Browse

You are looking at 1 - 10 of 66 items for :

  • Type: Journal Issue x
  • Syrian Arab Republic x
  • Macroeconomics x
Clear All Modify Search
Natalija Novta and Evgenia Pugacheva
Macroeconomic costs of conflict are generally very large, with GDP per capita about 28 percent lower ten years after conflict onset. This is overwhelmingly driven by private consumption, which falls by 25 percent ten years after conflict onset. Conflict is also associated with dramatic declines in official trade, with exports (imports) estimated to be 58 (34) percent lower ten years after conflict onset. The onset of conflict often also induces significant refugee outflows to neighboring non-advanced countries in the short run, and relatively small but very persistent refugee outflows to advanced countries over the long run. Finally, we stress that conflict should be defined in terms of the number of people killed relative to the total population. The traditional definition of conflict—based on the absolute number of deaths—skews the sample toward low-intensity conflicts in large countries, thereby understating the negative effects of conflict from a macroeconomic perspective.
International Monetary Fund. Middle East and Central Asia Dept.
This 2019 Article IV Consultation with Lebanon highlights that Lebanon’s economic position continues to be very difficult, with very low growth, high public debt and large twin deficits. While financial stability has been maintained, deposit inflows, critical to finance the budget and external deficits, slowed down during the past year, reducing the authorities’ room for manoeuvre. The new government has taken some important policy steps to start the needed policy adjustment, which could help raise confidence among investors and donors. The highest priority is the implementation of a sustainable fiscal adjustment that will bend down the path of the public debt-to-gross domestic product ratio through a combination of revenue and expenditure measures. This needs to be complemented by structural reforms and concessionally financed investment to raise Lebanon’s growth potential and help external adjustment, as well as policies to build further buffers in Lebanon’s financial sector. Structural reforms should prioritize reforming the electricity sector, removing impediments to and lowering the cost of doing business, as well as improving governance and reducing corruption.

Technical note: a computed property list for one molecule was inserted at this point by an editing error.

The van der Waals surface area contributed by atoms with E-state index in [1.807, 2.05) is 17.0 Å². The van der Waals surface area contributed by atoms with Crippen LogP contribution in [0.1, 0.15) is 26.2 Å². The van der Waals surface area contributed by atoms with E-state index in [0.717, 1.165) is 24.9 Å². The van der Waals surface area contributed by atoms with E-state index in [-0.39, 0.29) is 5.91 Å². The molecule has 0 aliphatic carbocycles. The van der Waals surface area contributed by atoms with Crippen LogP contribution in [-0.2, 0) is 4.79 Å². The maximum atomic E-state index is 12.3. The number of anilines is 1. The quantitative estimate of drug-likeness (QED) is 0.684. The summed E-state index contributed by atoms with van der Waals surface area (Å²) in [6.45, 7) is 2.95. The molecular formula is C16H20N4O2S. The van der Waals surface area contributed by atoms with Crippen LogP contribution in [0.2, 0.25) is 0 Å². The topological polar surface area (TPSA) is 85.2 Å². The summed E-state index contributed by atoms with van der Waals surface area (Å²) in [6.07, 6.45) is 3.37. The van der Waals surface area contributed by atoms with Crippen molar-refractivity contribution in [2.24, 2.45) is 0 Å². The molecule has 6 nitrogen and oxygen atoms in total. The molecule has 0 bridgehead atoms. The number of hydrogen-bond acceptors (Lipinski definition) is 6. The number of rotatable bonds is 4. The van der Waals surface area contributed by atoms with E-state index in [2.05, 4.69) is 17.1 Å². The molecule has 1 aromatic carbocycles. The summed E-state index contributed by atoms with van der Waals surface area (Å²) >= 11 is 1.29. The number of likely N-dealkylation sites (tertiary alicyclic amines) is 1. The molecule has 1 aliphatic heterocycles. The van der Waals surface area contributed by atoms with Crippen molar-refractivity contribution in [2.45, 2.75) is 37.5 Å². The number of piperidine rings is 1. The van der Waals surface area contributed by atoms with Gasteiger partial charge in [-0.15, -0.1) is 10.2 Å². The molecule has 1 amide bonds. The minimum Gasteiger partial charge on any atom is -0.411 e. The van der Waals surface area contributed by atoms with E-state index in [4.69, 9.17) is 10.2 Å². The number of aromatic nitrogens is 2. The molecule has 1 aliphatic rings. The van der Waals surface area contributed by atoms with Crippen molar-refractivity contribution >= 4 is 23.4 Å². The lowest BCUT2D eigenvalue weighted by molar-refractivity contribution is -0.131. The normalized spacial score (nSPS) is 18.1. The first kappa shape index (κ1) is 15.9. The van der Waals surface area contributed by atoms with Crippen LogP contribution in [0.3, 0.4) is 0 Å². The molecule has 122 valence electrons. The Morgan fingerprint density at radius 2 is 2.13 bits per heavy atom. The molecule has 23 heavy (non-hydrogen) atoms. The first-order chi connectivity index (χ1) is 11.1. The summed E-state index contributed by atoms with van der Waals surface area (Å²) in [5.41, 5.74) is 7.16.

Mr. Rodrigo Garcia-Verdu, Alexis Meyer-Cirkel, Akira Sasahara, and Hans Weisfeld
This paper estimates agricultural total factor productivity (TFP) in 162 countries between 1991 and 2015 and aims to understand sources of cross-country variations in agricultural TFP levels and its growth rates. Two factors affecting agricultural TFP are analyzed in detail – imported intermediate inputs and climate. We first show that these two factors are independently important in explaining agricultural TFP – imported inputs raise agricultural TFP; and higher temperatures and rainfall shortages impede TFP growth, particularly in low-income countries (LICs). We also provide a new evidence that, within LICs, those with a higher import component of intermediate inputs seem to be more shielded from the negative impacts of weather shocks.
International Monetary Fund. Middle East and Central Asia Dept.
This 2017 Article IV Consultation highlights that Jordan has made significant progress since the 2014 Article IV Consultation but pressing challenges remain. The gradual pick-up in growth from 2010 to 2014 ended in 2015, with real GDP growth decelerating from 2.4 percent in 2015 to 2 percent in 2016. Labor market conditions have remained challenging, particularly for youth and women, with the unemployment rate increasing to 15.8 percent in the second half of 2016. Despite considerable progress and recent improvements, the outlook remains challenging. Real GDP growth is projected to reach 2.3 percent in 2017, while inflation is expected to stabilize at about 2.5 percent by year-end.